A city that never was

3 Aug

The domed city is a staple of science fiction, but none have been built so far. A few have made it to the drawing boards, however. In 1970, the planning for this one, in Alaska, made it further than most.  This from March 1970 Popular Science:

An Entire City Under Glass

An Alaskan metropolis will begin to take shape this summer to provide offices and homes for 40,000 live-ins who will enjoy a year-round ideal climate.

The world’s first completely enclosed city will start to rise in a few months, and eventually will house 40,000 people in a climate-controlled environment. The city is being built two miles northwest of Anchorage, Alaska, and is named – with a respectful bow to a damaged reputation – Seward’s Success. It was designed by Adrian Wilson Associates, of Los Angeles, to accommodate the enormous boom that Anchorage is expected to enjoy because of Alaska’s oil bonanza. Appropriately, the first of the Seward’s Success central buildings will be called the Alaskan Petroleum Center. Within it will be headquartered many oil companies, banks, geological services, consulting agencies, and oil-field service companies. A hotel operated by a major chain will face the commercial mall.

Buildings that go up in the first phase of construction will cost $170 million and provide living accommodation for the first 5,000 residents. There will also be 600,000 square feet of office space, 300,000 square feet of shops and restaurants, and a completely enclosed sports arena. Power for all of this will be generated on the site from abundant natural gas. Construction will go on all year, with warm-air-filled balloon tents enclosing the site during winter months.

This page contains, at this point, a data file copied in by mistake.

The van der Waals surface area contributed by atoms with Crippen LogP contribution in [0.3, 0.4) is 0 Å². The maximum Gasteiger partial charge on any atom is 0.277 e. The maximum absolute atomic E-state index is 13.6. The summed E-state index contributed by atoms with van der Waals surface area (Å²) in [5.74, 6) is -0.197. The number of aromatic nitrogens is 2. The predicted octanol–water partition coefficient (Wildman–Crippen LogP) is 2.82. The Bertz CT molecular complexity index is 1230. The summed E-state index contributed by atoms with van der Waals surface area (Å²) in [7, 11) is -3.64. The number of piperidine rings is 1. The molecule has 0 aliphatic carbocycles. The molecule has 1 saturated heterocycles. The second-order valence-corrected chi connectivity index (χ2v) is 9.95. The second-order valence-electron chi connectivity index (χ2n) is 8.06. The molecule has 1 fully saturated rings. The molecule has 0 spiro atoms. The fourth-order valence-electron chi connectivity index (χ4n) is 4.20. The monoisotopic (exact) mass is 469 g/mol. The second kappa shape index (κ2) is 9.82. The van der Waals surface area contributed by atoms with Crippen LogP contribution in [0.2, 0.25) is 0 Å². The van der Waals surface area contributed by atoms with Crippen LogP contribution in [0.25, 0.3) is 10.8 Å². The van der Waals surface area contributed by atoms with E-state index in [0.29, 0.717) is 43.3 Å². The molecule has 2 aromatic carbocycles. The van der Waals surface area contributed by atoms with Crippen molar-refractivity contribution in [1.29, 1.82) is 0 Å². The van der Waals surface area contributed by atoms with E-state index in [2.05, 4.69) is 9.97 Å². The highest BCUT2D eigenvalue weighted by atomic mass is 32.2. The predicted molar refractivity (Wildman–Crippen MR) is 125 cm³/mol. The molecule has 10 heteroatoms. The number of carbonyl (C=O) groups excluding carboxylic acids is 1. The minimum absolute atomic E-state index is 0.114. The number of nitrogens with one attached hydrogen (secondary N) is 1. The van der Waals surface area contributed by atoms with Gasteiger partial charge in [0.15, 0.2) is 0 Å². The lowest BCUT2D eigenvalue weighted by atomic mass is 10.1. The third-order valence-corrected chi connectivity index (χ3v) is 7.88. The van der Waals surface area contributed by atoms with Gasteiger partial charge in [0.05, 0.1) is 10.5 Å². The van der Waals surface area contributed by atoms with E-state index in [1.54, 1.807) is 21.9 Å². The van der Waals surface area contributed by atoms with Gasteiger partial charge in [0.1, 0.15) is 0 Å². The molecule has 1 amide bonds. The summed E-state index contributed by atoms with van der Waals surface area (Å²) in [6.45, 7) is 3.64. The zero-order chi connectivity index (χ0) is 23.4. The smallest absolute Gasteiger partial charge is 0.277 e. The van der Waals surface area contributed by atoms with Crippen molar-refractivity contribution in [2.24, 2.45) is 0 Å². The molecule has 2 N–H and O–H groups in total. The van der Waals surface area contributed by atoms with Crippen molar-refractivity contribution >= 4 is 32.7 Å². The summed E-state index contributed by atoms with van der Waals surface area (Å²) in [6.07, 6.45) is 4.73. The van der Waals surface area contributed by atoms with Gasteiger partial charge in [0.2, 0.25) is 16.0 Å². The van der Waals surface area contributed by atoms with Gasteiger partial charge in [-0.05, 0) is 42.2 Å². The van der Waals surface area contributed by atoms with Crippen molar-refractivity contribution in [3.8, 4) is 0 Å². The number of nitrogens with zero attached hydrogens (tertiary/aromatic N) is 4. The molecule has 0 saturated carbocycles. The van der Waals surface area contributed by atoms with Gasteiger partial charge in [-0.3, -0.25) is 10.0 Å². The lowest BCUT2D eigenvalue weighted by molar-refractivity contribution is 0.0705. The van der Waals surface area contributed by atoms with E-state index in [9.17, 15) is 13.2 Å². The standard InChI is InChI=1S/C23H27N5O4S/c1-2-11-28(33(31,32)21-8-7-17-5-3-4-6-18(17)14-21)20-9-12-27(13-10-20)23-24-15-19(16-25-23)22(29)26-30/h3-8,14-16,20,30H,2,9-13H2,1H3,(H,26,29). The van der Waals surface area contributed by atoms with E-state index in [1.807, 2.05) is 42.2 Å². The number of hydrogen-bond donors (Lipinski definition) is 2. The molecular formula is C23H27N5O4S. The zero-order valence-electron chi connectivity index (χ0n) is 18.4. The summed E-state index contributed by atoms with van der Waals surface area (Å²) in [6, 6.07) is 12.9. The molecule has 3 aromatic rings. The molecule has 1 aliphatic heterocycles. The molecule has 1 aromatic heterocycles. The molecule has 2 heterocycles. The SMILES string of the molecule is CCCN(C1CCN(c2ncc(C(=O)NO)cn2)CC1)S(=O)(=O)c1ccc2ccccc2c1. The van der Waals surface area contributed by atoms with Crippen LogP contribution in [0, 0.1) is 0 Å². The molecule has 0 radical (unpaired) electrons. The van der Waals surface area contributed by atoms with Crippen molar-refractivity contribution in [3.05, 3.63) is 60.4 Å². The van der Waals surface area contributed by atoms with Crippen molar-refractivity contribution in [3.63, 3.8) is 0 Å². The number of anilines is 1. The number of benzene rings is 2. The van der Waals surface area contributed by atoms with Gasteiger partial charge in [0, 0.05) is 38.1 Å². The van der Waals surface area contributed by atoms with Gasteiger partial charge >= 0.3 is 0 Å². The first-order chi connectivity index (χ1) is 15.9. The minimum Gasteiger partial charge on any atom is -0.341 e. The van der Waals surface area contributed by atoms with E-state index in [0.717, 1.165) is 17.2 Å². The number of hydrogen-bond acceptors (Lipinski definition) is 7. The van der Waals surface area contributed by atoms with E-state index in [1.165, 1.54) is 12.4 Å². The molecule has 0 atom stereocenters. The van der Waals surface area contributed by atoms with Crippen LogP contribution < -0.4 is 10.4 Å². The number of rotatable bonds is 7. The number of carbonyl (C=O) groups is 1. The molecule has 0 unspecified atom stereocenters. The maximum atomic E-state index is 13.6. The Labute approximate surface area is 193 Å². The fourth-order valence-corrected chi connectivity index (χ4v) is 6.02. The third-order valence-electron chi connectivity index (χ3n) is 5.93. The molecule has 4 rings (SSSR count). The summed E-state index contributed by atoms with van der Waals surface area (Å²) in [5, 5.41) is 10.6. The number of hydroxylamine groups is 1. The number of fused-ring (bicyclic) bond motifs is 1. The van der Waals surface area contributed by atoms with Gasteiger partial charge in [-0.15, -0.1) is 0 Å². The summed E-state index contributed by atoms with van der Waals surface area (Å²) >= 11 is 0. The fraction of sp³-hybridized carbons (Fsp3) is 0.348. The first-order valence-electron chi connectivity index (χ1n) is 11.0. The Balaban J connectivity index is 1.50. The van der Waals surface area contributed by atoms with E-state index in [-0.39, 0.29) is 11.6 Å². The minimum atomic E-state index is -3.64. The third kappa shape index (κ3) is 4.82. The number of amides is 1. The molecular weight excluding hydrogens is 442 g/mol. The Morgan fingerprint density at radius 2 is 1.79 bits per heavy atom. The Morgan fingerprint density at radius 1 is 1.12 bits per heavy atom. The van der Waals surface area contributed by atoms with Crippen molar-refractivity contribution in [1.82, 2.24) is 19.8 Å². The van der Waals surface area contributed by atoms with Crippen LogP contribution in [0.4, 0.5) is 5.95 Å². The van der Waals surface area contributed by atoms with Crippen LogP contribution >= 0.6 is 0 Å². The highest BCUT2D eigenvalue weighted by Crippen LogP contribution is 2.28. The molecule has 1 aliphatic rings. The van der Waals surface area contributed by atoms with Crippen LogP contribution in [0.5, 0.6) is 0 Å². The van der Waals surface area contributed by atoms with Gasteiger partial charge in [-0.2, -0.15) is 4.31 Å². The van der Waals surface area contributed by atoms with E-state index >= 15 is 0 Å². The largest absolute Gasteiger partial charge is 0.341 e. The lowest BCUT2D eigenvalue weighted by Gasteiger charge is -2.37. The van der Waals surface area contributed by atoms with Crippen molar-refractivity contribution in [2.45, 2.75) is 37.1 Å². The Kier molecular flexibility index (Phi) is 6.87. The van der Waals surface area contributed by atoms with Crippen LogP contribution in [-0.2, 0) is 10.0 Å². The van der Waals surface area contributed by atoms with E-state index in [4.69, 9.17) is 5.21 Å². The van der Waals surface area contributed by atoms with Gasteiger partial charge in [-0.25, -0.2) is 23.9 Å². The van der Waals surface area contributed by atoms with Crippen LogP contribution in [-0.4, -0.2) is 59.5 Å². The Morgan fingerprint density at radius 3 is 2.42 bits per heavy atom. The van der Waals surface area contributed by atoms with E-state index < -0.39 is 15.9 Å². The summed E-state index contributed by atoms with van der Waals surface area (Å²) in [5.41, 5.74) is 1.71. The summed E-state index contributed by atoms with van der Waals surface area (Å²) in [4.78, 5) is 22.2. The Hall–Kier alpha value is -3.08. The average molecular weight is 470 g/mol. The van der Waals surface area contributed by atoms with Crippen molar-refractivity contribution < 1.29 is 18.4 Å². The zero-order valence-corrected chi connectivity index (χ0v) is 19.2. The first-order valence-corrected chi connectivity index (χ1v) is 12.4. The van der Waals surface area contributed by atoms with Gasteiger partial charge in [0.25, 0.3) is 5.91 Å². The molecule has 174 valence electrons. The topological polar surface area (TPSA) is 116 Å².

Transportation from downtown Anchorage across Knik Arm, an inlet that separates Seward’s Success from the Alaskan metropolis, will be by high-speed aerial tramway. Under the second phase of construction, the tramway will be supplemented by a monorail, which will circle the city, return to Anchorage, and then go on to the International Airport.  Crossing Knik Arm via water is impractical because of the 21- to 34-foot tidal flow. Within the city, residents will get about on moving sidewalks, escalators, and bicycle paths. Automobiles will not be allowed inside the city; the tramway will carry residents to a garage area at Anchorage.

  • An aerial tram will carry travelers between Seward’s Success and Anchorage. Travel within the glass-enclosed city will be on moving sidewalks, a rail system beneath the city’s spine, or bicycle paths. No cars will be permitted, so there will be no exhaust to pollute the air.

  • Commercial mall in Seward’s Success is “spine” of the covered city. The moving sidewalks for shoppers and other pedestrians cover a rail system that is sunk beneath the mall. A hotel run by a major chain will front onto commercial plaza.

  • Home looks like this in glassed-in city. All housing units are inter-connected around a residential plaza. Eventually 40,000 people will be permanent residents of the all-new center.

There’s a short article about it in Wikipedia:

Seward’s Success was an unbuilt planned community proposed for construction in Point MacKenzie, north of Anchorage, Alaska, United States. To be built across the Knik Arm, the megaproject gained a degree of international notoriety as it was to have been climate-controlled, completely enclosed with a dome. The community was envisioned to have a build-out of 40,000[1] residents complete with ample residential, office and commercial space within the dome. Transportation between the community and Anchorage was to have been via aerial tramway and monorail. Originally proposed in 1968, by 1972 the project was canceled. Its name is a play on the saying “Seward’s Folly” in referencing the criticism received by Secretary of State William H. Seward upon the Alaskan Purchase in 1867.

A few other proposed “Domed Cities” are mention here:

However, none of these articles mention the single biggest advantage of a domed city. Here’s Jessica 6 (the lovely Jenny Agutter) from the movie Logan’s Run, reminding us what the absence of weather can do to fashions:


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